Find the nearest History & Heritage in The Scottish Highlands
Our History and Heritage category brings all Coast Radar’s The Scottish Highlands listings related to looking for something to do or a place to visit together where they offer some form of historic or heritage based activity.
Finding the best things to see and do on a The Scottish Highlands day out with your family or friends is easy – simply explore the historic and heritage links below, hit the jump to my location button or use the search bar to plan your next The Scottish Highlands activity.
- Castle Varrich is in the far north of the Scottish Highlands, near the village of Tongue, located on a high point of rock, overlooking both the Kyle of Tongue and the village of Tongue. The castle had two floors plus an attic. The ground floor may have been used as stables; it was entered through an existing door on the north wall. There were no stairs between the two floors, suggesting that the ground floor was for horses or cattle. The upper floor entrance was on the south side and would most likely have been accessed by a ladder or removable stair.
- Castle Tioram, meaning “dry castle”, is a ruined castle that sits on the tidal island of Eilean Tioram in Loch Moidart, Lochaber, Highland, Scotland. The castle can be reached on foot across the tidal causeway, but there is no access to the interior because of the risk of falling masonry.
- Keiss Castle, which is now partially ruined, is located less than 1 mile north of Keiss village, on sheer cliffs, overlooking Sinclair’s Bay. The castle was constructed as a Z-plan tower house with 4 floors plus an attic and a vaulted basement. It had a pair of corner towers at opposite angles of a square central block, the main tower being very narrow for its height with tall chimney stacks. The Sinclairs replaced the castle as the family seat with Keiss House replaced Keiss Castle around 1755.
- The Castle of Mey is located on the north coast of Scotland, about 10 km (6 miles ) west of John o’ Groats. The castle was built between 1566 and 1572 by George Sinclair, 4th Earl of Caithness. The castle did spend some time being called Barrogill Castle. If you are lucky with the weather you can get views from the castle north to the Orkney Islands.
- Inverness Castle sits high up overlooking the River Ness in Inverness. The castle you see today is a red sandstone building built in 1836 by the architect William Burn. It is built on the site of an earlier 11th-century defensive structure. The castle is the Inverness Sheriff Court and is NOT open to the public although you can visit the castle grounds and the north tower.
- Urquhart Castle is a ruined castle that is situated on a headland overlooking Loch Ness in the Scottish Highlands. It remains an impressive sight despite being in ruins as it was once one of Scotland’s largest castles. Originally built in the 13th century it fell into ruin after it was abandoned in the 17th century. It figured prominently during the Scottish Wars of Independence in the 14th century and has quite a bloody past. Today, the castle is a popular attraction for visitors. Open throughout the year, the castle has a visitor centre with an exhibition of Urquhart’s history, as well as all facilities, a café, gift shop and plentiful parking. More information can be found here: www.historic-scotland.gov.uk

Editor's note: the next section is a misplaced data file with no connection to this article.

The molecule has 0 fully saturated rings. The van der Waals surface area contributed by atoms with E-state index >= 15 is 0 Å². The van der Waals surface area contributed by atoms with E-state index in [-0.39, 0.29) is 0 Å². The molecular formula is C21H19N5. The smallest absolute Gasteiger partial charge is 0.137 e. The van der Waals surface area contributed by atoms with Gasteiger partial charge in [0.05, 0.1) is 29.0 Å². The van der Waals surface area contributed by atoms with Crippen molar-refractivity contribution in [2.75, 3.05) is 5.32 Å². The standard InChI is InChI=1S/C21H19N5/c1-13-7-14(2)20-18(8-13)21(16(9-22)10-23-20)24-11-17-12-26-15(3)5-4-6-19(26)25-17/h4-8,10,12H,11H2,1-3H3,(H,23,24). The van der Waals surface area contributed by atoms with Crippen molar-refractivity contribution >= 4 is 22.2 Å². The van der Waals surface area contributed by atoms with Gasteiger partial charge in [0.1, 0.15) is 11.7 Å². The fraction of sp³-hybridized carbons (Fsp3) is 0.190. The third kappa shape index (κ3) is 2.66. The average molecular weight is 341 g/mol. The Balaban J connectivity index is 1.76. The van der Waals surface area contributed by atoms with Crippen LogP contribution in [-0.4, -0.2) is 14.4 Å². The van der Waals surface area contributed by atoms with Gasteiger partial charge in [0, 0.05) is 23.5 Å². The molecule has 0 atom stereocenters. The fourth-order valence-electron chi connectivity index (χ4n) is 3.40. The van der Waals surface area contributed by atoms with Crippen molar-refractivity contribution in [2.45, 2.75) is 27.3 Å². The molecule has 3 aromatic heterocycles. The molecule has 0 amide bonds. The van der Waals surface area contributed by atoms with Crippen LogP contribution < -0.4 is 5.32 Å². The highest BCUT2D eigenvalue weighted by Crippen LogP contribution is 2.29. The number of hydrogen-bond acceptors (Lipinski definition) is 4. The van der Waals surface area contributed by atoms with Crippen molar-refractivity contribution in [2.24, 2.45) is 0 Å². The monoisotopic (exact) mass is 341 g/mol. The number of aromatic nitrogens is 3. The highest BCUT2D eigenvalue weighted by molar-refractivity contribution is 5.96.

- The Clachan Bridge is a simple, single-arched, hump-backed, masonry bridge spanning the Clachan Sound still in use today, and is in the care of Historic Scotland. The bridge was built between 1792 and 1793 by engineer Robert Mylne with the original design being two arches, but it was finally built with a single high arch, of roughly 22 metres (72 ft) span and about 12 metres (39 ft) above the bed of the channel.
- The remote parish of Assynt in Sutherland has a long and varied history stretching back many thousands of years. Early humans used the famous bone caves and buried their dead in the large cairns visible throughout this dramatic landscape. From later in prehistory come cist burials, brochs, duns and crannogs. Fragments of a Celtic cross point to an early medieval Christian presence beside Loch Assynt and it is this area around Inchnadamph which became the heart of medieval Assynt. Here you will find the ruined castle and burial vault of the Macleods of Assynt, the gaunt remains of the grand Calda House of their Mackenzie successors, the old parish church and the remains of flourishing pre-clearance settlements. After the clearances Inchnadamph diminished in local importance but became a mecca for nineteenth century tourists, naturalists and artists. A cairn pays tribute to those who struggled to unravel the complexities of the local geology and a there is also memorial to the air crew who lost their lives on Ben More Assynt during WW II.